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Greenleaf Cos. trials beginning

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The chief operators of Springfield-based Greenleaf Cos. LLC and The Real Estate Co. Inc. are scheduled to face jury trials later this year.

Authorities have been investigating the companies for mortgage fraud since late 2008, and in December 2010, the Missouri attorney general’s office secured a summary judgment barring the sister companies from buying or selling homes and ordering $338,000 in restitution.

Greenleaf and Real Estate Co. operators have since been charged with more than 50 counts of securities fraud and unlawful merchandising practices for their home buying and selling operation.

• William Strong, of Springfield, Greenleaf vice president of finance and daily operations,
waived his right to a jury trial and a bench trial began Feb. 7 with Greene County Circuit Court Judge Calvin Holden presiding. Closing arguments were scheduled to start Feb. 15.

• Eric Gagnepain, of Springfield, Greenleaf co-owner, faces a jury trial scheduled for March 12.

• Misty May Perkins, of Highlandville, Greenleaf director of investor relations, awaits a jury trial scheduled May 21.

• Scott Dasal, of Springfield, president of The Real Estate Co., has a Sept. 10 jury trial.

• Robert Batchman, of Ozark, former real estate broker for The Real Estate Co., faces a jury trial scheduled for March 4, 2013.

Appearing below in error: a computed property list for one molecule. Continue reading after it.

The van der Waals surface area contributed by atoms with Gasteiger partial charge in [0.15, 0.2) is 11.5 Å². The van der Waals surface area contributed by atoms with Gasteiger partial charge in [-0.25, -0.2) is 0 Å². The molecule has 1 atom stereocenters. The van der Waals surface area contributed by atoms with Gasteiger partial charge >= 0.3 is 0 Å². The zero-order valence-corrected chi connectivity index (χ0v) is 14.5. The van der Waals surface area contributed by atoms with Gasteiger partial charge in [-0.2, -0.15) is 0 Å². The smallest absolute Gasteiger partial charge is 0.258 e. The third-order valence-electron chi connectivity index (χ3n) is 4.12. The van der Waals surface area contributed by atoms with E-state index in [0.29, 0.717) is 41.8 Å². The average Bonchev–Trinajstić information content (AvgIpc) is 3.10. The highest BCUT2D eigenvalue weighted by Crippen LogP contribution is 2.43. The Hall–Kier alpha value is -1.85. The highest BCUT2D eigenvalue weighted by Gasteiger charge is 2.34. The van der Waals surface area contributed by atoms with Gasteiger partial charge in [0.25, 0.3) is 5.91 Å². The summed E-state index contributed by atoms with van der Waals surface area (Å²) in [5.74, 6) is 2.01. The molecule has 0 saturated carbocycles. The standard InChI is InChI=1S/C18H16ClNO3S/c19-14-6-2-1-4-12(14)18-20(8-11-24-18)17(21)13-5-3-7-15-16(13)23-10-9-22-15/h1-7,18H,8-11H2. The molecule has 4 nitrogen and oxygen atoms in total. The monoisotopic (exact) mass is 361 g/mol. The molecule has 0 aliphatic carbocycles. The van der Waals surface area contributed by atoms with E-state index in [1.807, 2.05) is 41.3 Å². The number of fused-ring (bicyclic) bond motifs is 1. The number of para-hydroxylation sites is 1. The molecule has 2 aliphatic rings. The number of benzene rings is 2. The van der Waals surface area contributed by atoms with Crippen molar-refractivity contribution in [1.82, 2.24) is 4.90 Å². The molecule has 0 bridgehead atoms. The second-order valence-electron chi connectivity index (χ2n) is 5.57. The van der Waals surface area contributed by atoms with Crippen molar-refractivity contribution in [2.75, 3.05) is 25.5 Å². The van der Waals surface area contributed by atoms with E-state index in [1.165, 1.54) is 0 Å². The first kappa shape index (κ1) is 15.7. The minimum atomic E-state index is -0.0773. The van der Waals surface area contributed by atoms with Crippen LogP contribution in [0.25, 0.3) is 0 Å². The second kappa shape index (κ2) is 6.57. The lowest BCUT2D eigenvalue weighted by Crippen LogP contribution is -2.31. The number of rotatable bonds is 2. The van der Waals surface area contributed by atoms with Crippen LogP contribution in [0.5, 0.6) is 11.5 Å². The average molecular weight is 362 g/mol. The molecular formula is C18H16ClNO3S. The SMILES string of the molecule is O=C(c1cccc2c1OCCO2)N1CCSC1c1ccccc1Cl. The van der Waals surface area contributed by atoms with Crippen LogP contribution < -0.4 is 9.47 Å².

Under the scheme, Greenleaf Cos. would typically pay $10,000 to investors with good credit from several states, including Missouri, Colorado, Iowa and Virginia, to take out loans for new homes in southwest Missouri, northwest Arkansas and the Kansas City area.

The Real Estate Co. then marketed those residential properties to people with troubled credit histories. Buyers signed contracts for deed and agreed to make monthly payments to Greenleaf to cover principal, interest and insurance payments. In most cases, the consumers agreed to obtain conventional home loans after making three years of payments. However, many people are reported to have lost their homes to foreclosure despite making their payments.

The state charges that Greenleaf solicited investors to purchase homes and, in selling securities related to the purchase of those homes, omitted key facts and made misrepresentations, according to the securities division of the Missouri secretary of state’s office. In addition, the state claims when the companies sought to sell those homes, consumers were not told critical information about the ownership and financing of the homes.[[In-content Ad]]

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